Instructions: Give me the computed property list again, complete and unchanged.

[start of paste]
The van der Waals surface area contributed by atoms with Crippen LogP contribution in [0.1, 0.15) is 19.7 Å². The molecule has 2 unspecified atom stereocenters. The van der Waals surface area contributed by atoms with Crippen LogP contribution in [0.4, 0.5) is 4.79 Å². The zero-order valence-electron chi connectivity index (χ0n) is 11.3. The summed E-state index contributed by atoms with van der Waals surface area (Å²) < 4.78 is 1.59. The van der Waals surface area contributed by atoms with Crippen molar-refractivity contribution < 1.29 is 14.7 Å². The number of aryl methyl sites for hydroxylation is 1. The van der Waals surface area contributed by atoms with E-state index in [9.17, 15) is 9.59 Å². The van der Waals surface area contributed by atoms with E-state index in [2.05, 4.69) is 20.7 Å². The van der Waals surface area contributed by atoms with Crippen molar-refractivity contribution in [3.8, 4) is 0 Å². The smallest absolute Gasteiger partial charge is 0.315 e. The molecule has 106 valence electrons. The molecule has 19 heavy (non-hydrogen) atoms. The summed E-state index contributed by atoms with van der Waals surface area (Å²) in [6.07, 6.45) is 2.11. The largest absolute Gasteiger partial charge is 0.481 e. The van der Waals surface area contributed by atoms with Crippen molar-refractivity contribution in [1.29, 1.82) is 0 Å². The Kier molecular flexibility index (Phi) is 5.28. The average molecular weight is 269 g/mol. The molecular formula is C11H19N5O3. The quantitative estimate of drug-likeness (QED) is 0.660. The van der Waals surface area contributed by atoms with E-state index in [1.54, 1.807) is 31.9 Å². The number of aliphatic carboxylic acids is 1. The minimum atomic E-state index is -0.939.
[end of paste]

The van der Waals surface area contributed by atoms with Crippen LogP contribution in [0.1, 0.15) is 19.7 Å². The molecule has 2 unspecified atom stereocenters. The van der Waals surface area contributed by atoms with Crippen LogP contribution in [0.4, 0.5) is 4.79 Å². The zero-order valence-electron chi connectivity index (χ0n) is 11.3. The summed E-state index contributed by atoms with van der Waals surface area (Å²) < 4.78 is 1.59. The van der Waals surface area contributed by atoms with Crippen molar-refractivity contribution < 1.29 is 14.7 Å². The number of aryl methyl sites for hydroxylation is 1. The van der Waals surface area contributed by atoms with E-state index in [9.17, 15) is 9.59 Å². The van der Waals surface area contributed by atoms with E-state index in [2.05, 4.69) is 20.7 Å². The van der Waals surface area contributed by atoms with Crippen molar-refractivity contribution in [3.8, 4) is 0 Å². The smallest absolute Gasteiger partial charge is 0.315 e. The molecule has 106 valence electrons. The molecule has 19 heavy (non-hydrogen) atoms. The summed E-state index contributed by atoms with van der Waals surface area (Å²) in [6.07, 6.45) is 2.11. The largest absolute Gasteiger partial charge is 0.481 e. The van der Waals surface area contributed by atoms with Crippen molar-refractivity contribution in [1.29, 1.82) is 0 Å². The Kier molecular flexibility index (Phi) is 5.28. The average molecular weight is 269 g/mol. The molecular formula is C11H19N5O3. The quantitative estimate of drug-likeness (QED) is 0.660. The van der Waals surface area contributed by atoms with E-state index in [1.54, 1.807) is 31.9 Å². The number of aliphatic carboxylic acids is 1. The minimum atomic E-state index is -0.939.